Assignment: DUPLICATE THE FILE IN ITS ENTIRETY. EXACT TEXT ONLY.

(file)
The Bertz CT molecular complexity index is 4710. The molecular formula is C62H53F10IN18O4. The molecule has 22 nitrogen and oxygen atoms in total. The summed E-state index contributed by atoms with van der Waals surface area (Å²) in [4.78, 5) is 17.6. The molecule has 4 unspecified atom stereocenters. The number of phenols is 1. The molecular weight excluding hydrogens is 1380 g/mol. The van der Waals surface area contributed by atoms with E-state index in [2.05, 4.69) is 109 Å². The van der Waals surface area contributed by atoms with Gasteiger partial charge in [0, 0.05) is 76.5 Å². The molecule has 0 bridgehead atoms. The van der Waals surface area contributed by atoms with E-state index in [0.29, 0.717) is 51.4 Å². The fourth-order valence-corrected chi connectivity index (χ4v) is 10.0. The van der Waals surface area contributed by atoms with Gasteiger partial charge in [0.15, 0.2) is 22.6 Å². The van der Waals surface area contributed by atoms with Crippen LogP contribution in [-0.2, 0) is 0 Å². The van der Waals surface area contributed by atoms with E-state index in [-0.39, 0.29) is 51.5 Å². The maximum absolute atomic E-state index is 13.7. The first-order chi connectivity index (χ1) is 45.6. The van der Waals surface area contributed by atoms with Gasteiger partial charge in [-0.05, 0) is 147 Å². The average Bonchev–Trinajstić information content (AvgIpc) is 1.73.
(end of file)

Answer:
The Bertz CT molecular complexity index is 4710. The molecular formula is C62H53F10IN18O4. The molecule has 22 nitrogen and oxygen atoms in total. The summed E-state index contributed by atoms with van der Waals surface area (Å²) in [4.78, 5) is 17.6. The molecule has 4 unspecified atom stereocenters. The number of phenols is 1. The molecular weight excluding hydrogens is 1380 g/mol. The van der Waals surface area contributed by atoms with E-state index in [2.05, 4.69) is 109 Å². The van der Waals surface area contributed by atoms with Gasteiger partial charge in [0, 0.05) is 76.5 Å². The molecule has 0 bridgehead atoms. The van der Waals surface area contributed by atoms with E-state index in [0.29, 0.717) is 51.4 Å². The fourth-order valence-corrected chi connectivity index (χ4v) is 10.0. The van der Waals surface area contributed by atoms with Gasteiger partial charge in [0.15, 0.2) is 22.6 Å². The van der Waals surface area contributed by atoms with Crippen LogP contribution in [-0.2, 0) is 0 Å². The van der Waals surface area contributed by atoms with E-state index in [-0.39, 0.29) is 51.5 Å². The maximum absolute atomic E-state index is 13.7. The first-order chi connectivity index (χ1) is 45.6. The van der Waals surface area contributed by atoms with Gasteiger partial charge in [-0.05, 0) is 147 Å². The average Bonchev–Trinajstić information content (AvgIpc) is 1.73.